Low temperature stable mineral recrystallization of foraminiferal tests and implications for the fidelity of geochemical proxies

Piyali Chanda, Christopher Aaron Gorski, Rosie L. Oakes, Matthew S. Fantle

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2 Citations (Scopus)

Abstract

Fossilized foraminiferal tests are widely used as proxies to constrain paleoenvironments, including past sea surface and bottom water temperatures and the chemical composition of ancient seawater. However, relatively little is known about the extent to which calcareous foraminiferal tests exchange with seawater prior to burial. In this study, we used a 45Ca radiotracer approach to quantify the extent and rate of foraminiferal calcite–fluid exchange over a three-month period. Modern foraminiferal tests exhibited faster exchange with a 45Ca-spiked solution (2.6⋅10−4 to 2.0⋅10−5 mol/m2/d) than fossil foraminiferal tests (7.6⋅10−5 to 5.3⋅10−6 mol/m2/d) from ODP Site 807. The impact of dissolved Si on the exchange rate of modern foraminifera was minimal (2.6⋅10−4 to 9.2⋅10−6 mol/m2/d). Unlike foraminiferal calcite, inorganic calcite exchanged at remarkably slow rates (6.6⋅10−6 to 5.9⋅10−7 mol/m2/d) suggesting that biogenic calcite is more reactive than inorganic calcite. Increased Ca2+, Mg2+, and Sr2+ concentrations in fluids from parallel tracer-free reactors indicated preferential dissolution of tests, though there was no overt change in test morphology during experiments (as imaged by scanning electron microscopy and micro-CT scanning). Time-dependent box model simulations of 45Ca, as well as aqueous elemental chemistry, support the hypothesis that calcite–fluid exchange occurred via dissolution–reprecipitation of foraminiferal tests that was induced by intra-test chemical heterogeneity. The short-term exchange reactions investigated in this study are comparable to the reactions that can occur in the seawater column and at the sediment–seawater interface. This work suggests that dissolution–reprecipitation in such settings has the potential to overprint the chemistry of foraminiferal tests without overt physical alteration, which can lead to a potential bias in paleoenvironmental reconstructions. Model-based estimates suggest a maximum of 2–3 °C alteration of Mg/Ca-based temperatures over experimental time scales. Model efforts also suggest that the diagenetic trajectories in Mg/Ca–δ18O space, for instance, are impacted by the partition coefficient of Mg in calcite (λMg) as well as by the mechanism of alteration. This is demonstrated for (i) the ratio of exchange to dissolution and (ii) the relative rate of high-Mg-calcite to low-Mg-calcite reaction. We have illustrated that the mechanism of alteration, in addition to water-rock ratios, determine diagenetic trajectories. Finally, surface reaction has implications for our ability to constrain fractionation factors in experimental and natural systems. The experimental observations suggest that exchange between tests and solution is nominal over ∼100 days. Experiments aimed at deducing fractionation factors rely on the equilibration of bulk solid and fluid, since these are the readily analyzed reservoirs. We quantify the fraction of carbonate (>5%) that must react so that surface reaction does not impact the interpretation of Ca isotopic fractionation factors, and discuss the implications for more “fluid-dominated” elements such as Mg and O.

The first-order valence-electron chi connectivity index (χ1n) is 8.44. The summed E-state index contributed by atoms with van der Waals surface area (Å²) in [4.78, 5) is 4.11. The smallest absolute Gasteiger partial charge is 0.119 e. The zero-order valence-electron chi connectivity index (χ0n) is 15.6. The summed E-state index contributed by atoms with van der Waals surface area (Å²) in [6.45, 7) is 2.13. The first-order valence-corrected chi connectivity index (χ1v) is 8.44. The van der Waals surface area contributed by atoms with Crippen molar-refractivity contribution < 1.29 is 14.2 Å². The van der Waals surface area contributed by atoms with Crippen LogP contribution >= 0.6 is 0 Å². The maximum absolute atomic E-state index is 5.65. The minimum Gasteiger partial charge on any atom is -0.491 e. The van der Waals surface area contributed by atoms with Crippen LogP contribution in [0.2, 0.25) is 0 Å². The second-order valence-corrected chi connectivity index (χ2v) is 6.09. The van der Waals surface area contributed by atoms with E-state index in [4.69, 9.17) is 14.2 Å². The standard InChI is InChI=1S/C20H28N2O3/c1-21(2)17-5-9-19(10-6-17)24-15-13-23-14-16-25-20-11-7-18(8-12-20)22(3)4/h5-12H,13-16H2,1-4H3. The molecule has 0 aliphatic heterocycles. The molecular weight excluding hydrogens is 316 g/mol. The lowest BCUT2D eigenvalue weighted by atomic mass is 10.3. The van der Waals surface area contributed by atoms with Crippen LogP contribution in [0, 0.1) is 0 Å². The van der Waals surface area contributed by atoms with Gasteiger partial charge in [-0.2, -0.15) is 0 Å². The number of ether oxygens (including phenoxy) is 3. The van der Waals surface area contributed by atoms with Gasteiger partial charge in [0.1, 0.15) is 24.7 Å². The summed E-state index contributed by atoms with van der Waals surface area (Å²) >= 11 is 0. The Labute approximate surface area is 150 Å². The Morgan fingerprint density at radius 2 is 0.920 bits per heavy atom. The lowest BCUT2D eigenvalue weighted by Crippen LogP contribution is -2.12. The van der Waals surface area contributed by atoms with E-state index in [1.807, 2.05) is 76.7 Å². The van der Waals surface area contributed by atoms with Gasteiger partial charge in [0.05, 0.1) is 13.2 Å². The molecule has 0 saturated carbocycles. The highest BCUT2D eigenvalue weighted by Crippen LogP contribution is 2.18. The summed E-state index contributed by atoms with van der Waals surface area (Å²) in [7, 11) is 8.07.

Original languageEnglish (US)
Pages (from-to)428-440
Number of pages13
JournalEarth and Planetary Science Letters
Volume506
DOIs
StatePublished - Jan 15 2019

Fingerprint

Calcium Carbonate
Minerals
calcite
minerals
mineral
Fractionation
Seawater
fractionation
Surface reactions
Temperature
seawater
Fluids
Ion exchange
Dissolution
Trajectories
surface reactions
fluids
dissolving
fluid
chemical tests

All Science Journal Classification (ASJC) codes

  • Geophysics
  • Geochemistry and Petrology
  • Earth and Planetary Sciences (miscellaneous)
  • Space and Planetary Science

Cite this

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title = "Low temperature stable mineral recrystallization of foraminiferal tests and implications for the fidelity of geochemical proxies",